Persons of interest

One of my readers (Hi Chris) sent me an email regarding the use of’people as opposed to persons. I have been doing some research and my first skim tells me that it is mainly a personal choice, however on some further deeper reading it appears that opinion is divided on what is the proper usage.

Some deride persons as being outdated and old fashioned, others say that it is the logical plural use of the word person.

Often people is used as the logical plural of person and this is wrong, as the two words derive from different latin roots and do not mean the same thing; the former from populum, referring to the people in the sense of the populace, the latter from persona, “an actor’s mask; a character in a play” and which in the English form person, came to refer to an individual human being.

The proper plural of person is persons, however it appears that writers from the time of Chaucer onwards have been using people as a plural for person, not only to mean in the general sense of a mass of uncountable individuals, but also in a specific sense where numbers were countable.

This persisted until around Victorian times, when for some reason the Victorians rebelled agaisnt this and decided that the plural of person is persons when a specific, countable number of individuals is meant, but that people should be used when the number is large or indefinite.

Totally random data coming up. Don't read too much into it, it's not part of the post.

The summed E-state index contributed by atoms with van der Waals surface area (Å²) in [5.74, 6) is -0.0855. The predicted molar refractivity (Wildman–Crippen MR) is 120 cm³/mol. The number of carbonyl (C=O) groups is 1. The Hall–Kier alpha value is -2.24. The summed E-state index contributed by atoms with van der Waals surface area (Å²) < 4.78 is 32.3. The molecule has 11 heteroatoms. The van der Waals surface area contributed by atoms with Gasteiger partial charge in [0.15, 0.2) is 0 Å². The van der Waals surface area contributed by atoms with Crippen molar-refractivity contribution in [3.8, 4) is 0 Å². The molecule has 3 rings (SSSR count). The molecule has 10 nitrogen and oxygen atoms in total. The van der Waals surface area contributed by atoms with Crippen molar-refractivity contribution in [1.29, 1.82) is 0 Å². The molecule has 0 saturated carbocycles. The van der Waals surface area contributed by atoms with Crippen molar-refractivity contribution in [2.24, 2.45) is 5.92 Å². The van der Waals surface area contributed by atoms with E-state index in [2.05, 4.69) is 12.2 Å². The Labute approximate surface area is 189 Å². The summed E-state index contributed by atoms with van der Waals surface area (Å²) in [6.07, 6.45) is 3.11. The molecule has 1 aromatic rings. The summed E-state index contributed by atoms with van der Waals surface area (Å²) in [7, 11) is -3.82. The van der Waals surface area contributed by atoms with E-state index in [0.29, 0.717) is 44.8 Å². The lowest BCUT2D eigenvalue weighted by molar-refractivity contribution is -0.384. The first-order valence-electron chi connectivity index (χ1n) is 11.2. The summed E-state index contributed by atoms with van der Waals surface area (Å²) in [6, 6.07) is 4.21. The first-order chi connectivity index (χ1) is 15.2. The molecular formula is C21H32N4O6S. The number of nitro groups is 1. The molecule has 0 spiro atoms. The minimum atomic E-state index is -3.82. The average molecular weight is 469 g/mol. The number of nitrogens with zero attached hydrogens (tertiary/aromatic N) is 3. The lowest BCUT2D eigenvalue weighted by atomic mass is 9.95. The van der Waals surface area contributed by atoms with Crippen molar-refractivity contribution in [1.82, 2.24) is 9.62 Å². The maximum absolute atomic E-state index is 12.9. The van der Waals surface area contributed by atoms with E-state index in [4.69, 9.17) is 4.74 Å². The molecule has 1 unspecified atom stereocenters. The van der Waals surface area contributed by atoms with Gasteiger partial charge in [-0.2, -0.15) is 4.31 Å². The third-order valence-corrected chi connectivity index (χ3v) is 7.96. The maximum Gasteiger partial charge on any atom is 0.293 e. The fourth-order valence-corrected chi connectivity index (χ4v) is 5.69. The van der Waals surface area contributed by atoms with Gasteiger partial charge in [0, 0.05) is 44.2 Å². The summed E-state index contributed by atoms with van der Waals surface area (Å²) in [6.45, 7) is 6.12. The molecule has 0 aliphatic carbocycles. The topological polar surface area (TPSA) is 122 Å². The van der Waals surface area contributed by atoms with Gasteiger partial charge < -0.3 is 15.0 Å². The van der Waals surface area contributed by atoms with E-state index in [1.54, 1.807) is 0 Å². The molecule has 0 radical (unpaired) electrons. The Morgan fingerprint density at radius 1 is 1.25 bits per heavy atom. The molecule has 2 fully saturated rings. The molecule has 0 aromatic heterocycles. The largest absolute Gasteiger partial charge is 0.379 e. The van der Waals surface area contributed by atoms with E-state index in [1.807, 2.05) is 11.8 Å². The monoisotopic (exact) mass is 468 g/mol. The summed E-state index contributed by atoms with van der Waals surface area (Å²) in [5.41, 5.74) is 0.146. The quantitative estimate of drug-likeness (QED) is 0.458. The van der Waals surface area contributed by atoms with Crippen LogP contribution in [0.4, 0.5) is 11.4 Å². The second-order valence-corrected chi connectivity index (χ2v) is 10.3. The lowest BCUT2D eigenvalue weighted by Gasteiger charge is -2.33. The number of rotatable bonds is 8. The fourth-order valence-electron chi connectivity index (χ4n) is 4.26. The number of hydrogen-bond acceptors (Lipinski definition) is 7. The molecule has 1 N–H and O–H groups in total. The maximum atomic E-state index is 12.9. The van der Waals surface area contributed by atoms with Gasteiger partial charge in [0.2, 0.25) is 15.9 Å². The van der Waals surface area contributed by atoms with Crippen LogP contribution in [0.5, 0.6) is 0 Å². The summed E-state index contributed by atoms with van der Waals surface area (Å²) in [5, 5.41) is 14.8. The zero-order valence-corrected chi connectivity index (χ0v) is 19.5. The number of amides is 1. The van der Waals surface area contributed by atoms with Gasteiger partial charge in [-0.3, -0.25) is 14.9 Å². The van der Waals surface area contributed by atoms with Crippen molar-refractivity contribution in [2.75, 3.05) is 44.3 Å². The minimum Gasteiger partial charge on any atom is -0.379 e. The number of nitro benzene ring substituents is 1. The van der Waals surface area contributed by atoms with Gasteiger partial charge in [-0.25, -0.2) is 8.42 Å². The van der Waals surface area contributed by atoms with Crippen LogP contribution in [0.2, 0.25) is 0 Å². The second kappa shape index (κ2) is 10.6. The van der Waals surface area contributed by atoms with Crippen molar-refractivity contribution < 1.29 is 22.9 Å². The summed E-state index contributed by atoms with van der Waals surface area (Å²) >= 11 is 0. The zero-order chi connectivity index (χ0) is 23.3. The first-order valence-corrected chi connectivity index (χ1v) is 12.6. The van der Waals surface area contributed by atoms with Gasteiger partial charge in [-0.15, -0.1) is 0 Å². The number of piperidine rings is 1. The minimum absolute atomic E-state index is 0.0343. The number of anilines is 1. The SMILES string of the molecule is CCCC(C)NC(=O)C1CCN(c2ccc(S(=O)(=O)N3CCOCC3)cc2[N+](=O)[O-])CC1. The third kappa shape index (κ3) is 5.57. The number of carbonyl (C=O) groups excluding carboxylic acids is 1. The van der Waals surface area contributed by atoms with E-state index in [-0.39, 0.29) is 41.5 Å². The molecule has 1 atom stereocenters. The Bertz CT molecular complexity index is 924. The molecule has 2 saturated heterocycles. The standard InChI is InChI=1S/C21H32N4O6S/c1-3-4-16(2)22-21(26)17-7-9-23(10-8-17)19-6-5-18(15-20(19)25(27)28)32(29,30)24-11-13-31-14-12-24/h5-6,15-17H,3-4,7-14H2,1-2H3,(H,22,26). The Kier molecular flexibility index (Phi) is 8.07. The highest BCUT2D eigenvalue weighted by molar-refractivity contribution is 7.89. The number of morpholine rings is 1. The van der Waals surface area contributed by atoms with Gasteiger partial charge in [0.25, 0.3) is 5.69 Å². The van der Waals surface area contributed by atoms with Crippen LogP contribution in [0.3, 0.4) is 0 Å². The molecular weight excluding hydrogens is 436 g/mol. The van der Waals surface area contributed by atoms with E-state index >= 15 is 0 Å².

However modern style guides, those pesky creatures, disagree; as they can point to any number of examples where they can use people as the plural of person in both situations.

Persons seems to survive mainly in a legal context, you often hear the Police wanting to talk to “persons of interest” or “so and and so was killed by person or persons unknown“. Persons seems to be a very formal and somewhat clunky word in this modern time. So this is why it seems to have fallen out of favour, with people replacing it.

The popularity of people is increasing as persons falls into disuse, though from the outset even though people is the singular collective term, it seems to have always been used to describe plural as well. It’s a very versatile word and depending on the context can mean one group, or it can mean a whole collective of groups.

This particular usage of people has become second nature to most and so the singular form of people as in “this people is lonely” seems just as clunky and outdated as persons.

The use of peoples as the plural of people has in the past been derided as an uncouth word, but it has gained popularity of late and is now considered a legitimate use of the word e.g:  “the peoples of this land are many and diverse“.

I hope that helps Chris in some small way, thanks for the interesting idea, much appreciated.

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